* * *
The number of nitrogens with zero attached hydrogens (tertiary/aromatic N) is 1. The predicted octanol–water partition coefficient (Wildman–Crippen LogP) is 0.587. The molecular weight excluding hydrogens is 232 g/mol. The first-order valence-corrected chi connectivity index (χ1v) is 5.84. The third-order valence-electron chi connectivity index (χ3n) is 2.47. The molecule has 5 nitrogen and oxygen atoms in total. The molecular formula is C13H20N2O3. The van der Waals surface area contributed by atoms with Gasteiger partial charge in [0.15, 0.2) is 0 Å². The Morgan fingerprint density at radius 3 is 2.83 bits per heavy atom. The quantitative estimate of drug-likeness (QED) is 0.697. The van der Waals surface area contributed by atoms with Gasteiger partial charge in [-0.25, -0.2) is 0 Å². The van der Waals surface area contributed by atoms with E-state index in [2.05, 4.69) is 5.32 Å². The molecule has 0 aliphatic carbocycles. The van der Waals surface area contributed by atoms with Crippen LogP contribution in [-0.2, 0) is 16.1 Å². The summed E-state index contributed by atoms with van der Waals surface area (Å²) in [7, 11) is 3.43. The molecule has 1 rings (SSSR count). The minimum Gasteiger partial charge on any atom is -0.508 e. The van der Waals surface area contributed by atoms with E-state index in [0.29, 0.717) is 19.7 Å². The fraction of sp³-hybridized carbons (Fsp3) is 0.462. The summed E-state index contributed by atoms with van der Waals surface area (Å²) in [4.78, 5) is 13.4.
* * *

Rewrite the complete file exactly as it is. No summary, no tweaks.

The number of nitrogens with zero attached hydrogens (tertiary/aromatic N) is 1. The predicted octanol–water partition coefficient (Wildman–Crippen LogP) is 0.587. The molecular weight excluding hydrogens is 232 g/mol. The first-order valence-corrected chi connectivity index (χ1v) is 5.84. The third-order valence-electron chi connectivity index (χ3n) is 2.47. The molecule has 5 nitrogen and oxygen atoms in total. The molecular formula is C13H20N2O3. The van der Waals surface area contributed by atoms with Gasteiger partial charge in [0.15, 0.2) is 0 Å². The Morgan fingerprint density at radius 3 is 2.83 bits per heavy atom. The quantitative estimate of drug-likeness (QED) is 0.697. The van der Waals surface area contributed by atoms with Gasteiger partial charge in [-0.25, -0.2) is 0 Å². The van der Waals surface area contributed by atoms with E-state index in [2.05, 4.69) is 5.32 Å². The molecule has 0 aliphatic carbocycles. The van der Waals surface area contributed by atoms with Crippen LogP contribution in [-0.2, 0) is 16.1 Å². The summed E-state index contributed by atoms with van der Waals surface area (Å²) in [7, 11) is 3.43. The molecule has 1 rings (SSSR count). The minimum Gasteiger partial charge on any atom is -0.508 e. The van der Waals surface area contributed by atoms with E-state index in [0.29, 0.717) is 19.7 Å². The fraction of sp³-hybridized carbons (Fsp3) is 0.462. The summed E-state index contributed by atoms with van der Waals surface area (Å²) in [4.78, 5) is 13.4.